5. Foster sustainable supply chains – create a decision tree of supply chain choices that includes evaluating the cost, reliability, and ethical behavior and sustainability of suppliers.

During breakout groups, CIOs engaged in discussions on integrating sustainability into their operations and navigating challenges across borders and industries.

Key Takeaways from the Discussion

  1. Take stock in what you’re already doing.

Global CIOs shared that a first step in implementing sustainability initiatives is to document what has already been instituted at the organization. Some CIOs indicated that ESG initiatives are relatively new at their companies, and they “need a baseline” to measure what has been achieved so far.

They also believe that it’s necessary to ensure that their sustainability strategy is aligned with the overall business strategy and then surface data related to the objectives. CIOs thought that it’s important to “share wins with the business as we go” – rather than only collecting data and analytics to highlight it in arrears.

  1. Start with the IT organization and suppliers.

CIOs agreed that sustainability initiatives should encompass “what we do within our company – but also within our ecosystem.” From an IT perspective, they felt that they could use their technology levers to find efficiencies, reduce their energy footprint and clean up data. An executive indicated that they are measuring their carbon footprint and inquiring with suppliers about their sustainability practices. Another participant suggested that certain cutting-edge technologies might offer greater sustainability compared to previous options, emphasizing the importance of considering environmental factors when selecting tools.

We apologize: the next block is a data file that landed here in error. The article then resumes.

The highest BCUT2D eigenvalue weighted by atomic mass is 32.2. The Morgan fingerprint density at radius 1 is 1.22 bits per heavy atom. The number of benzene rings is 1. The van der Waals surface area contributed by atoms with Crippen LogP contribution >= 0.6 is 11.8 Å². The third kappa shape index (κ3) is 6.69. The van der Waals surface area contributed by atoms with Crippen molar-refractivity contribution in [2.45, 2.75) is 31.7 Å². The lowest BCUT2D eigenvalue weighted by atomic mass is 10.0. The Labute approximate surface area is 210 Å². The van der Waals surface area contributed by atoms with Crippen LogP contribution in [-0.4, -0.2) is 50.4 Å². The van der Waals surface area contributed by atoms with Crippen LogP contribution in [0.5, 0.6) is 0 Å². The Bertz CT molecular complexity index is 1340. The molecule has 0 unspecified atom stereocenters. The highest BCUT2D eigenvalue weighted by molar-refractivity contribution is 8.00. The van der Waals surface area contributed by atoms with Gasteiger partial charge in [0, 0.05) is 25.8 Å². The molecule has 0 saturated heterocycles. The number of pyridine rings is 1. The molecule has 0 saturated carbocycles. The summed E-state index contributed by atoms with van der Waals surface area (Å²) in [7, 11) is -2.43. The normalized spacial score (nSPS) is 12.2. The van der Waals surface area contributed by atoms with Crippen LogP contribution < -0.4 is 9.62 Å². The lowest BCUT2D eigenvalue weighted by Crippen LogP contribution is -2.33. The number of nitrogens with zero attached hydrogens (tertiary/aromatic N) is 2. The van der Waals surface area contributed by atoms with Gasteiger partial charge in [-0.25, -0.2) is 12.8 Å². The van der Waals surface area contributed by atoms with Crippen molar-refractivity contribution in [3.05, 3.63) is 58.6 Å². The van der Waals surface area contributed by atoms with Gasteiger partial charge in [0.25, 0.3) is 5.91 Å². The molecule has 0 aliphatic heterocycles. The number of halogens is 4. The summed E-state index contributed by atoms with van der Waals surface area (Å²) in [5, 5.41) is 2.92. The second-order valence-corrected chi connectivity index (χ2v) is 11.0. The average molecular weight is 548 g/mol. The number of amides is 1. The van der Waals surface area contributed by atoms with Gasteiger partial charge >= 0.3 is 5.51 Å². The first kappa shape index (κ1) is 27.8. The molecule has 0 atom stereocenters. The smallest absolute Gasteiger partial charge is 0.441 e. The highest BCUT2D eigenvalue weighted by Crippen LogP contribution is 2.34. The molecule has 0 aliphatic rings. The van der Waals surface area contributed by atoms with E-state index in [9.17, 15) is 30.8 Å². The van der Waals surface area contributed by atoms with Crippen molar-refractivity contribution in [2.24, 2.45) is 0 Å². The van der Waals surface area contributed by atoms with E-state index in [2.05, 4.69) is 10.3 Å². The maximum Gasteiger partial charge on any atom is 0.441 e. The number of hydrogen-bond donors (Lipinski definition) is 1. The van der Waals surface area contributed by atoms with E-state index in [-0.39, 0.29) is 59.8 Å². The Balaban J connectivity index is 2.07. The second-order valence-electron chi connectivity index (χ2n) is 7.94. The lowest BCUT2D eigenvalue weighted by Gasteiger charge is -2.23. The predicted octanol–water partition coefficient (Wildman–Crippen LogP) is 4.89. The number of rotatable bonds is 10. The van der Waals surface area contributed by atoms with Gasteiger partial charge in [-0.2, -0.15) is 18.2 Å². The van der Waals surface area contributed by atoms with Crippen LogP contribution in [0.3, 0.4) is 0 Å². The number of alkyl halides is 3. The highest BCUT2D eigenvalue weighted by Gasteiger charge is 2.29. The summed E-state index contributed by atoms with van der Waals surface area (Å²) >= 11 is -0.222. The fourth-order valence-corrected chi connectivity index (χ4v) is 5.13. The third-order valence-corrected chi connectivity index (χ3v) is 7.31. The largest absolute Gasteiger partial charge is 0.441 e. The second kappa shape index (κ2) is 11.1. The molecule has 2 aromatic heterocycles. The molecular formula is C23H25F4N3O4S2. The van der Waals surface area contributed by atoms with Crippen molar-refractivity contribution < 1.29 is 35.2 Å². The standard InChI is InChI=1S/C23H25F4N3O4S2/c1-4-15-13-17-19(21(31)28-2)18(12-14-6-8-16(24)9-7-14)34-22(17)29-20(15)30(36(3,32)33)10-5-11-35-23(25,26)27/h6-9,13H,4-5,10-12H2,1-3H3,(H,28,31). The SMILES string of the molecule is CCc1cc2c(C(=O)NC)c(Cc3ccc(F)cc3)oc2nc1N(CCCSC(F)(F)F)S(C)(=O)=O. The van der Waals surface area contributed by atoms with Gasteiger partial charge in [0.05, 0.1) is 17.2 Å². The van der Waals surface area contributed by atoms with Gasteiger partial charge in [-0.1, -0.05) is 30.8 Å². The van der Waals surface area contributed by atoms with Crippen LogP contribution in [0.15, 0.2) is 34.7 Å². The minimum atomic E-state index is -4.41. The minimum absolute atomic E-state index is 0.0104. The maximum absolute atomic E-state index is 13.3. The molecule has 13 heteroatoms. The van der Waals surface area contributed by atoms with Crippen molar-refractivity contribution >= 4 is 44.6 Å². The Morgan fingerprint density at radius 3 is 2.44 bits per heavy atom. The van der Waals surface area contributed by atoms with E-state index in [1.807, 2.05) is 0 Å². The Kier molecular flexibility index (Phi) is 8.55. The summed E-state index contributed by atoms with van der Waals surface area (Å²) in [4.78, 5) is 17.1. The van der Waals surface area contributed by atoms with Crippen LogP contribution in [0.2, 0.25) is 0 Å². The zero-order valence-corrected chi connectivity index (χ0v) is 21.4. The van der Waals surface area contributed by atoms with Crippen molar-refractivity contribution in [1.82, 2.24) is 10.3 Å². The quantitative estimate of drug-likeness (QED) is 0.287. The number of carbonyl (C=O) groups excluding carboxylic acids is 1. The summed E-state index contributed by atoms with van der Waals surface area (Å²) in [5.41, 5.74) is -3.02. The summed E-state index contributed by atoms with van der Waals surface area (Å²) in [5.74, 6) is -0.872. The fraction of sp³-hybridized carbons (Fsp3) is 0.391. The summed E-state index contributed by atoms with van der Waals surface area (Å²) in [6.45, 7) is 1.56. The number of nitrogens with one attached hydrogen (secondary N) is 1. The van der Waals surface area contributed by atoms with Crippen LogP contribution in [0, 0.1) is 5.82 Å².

1. Applying AI to ESG initiatives.

The CIOs discussed not merely reporting on sustainability metrics, but how they could potentially apply AI to generate compelling insights regarding sustainability efforts. They highlighted the importance of connecting measurements to business results and “marrying the top-down goals with the bottom-up initiatives.” One noted that it would be ideal to use AI for analytics without building it from scratch themselves.

One CIO emphasized that while the metrics primarily focus on business results, there are additional benefits resulting from ESG practices, including enhancing brand and reputation and potentially boosting sales. Another executive pointed out that adopting best practices in ESG can “open up a different investor pool, if this is a strength of your brand,” as it would align with different investors’ mission and vision. 

As they wrapped up, CIOs debated whether ESG should be their focus area. Some concurred that their ability to apply AI and evaluate the supply chain makes it logical for ESG to sit with them. Others noted that high-priority digital business initiatives compete with ESG for their attention. At minimum, CIOs agreed that they should be part of the team that is working on sustainability at their organizations.

CIOs can continue the discussion on ESG, data, AI and other topics at an upcoming gathering, which you can find on our calendar. If you are already an Evanta community member, you can register in MyEvanta, or, if not, you can apply to join a community of your CIO peers to stay fully up-to-date on key topics for CIOs.

Special thanks to IBM and Microsoft.

by CIOs, for CIOs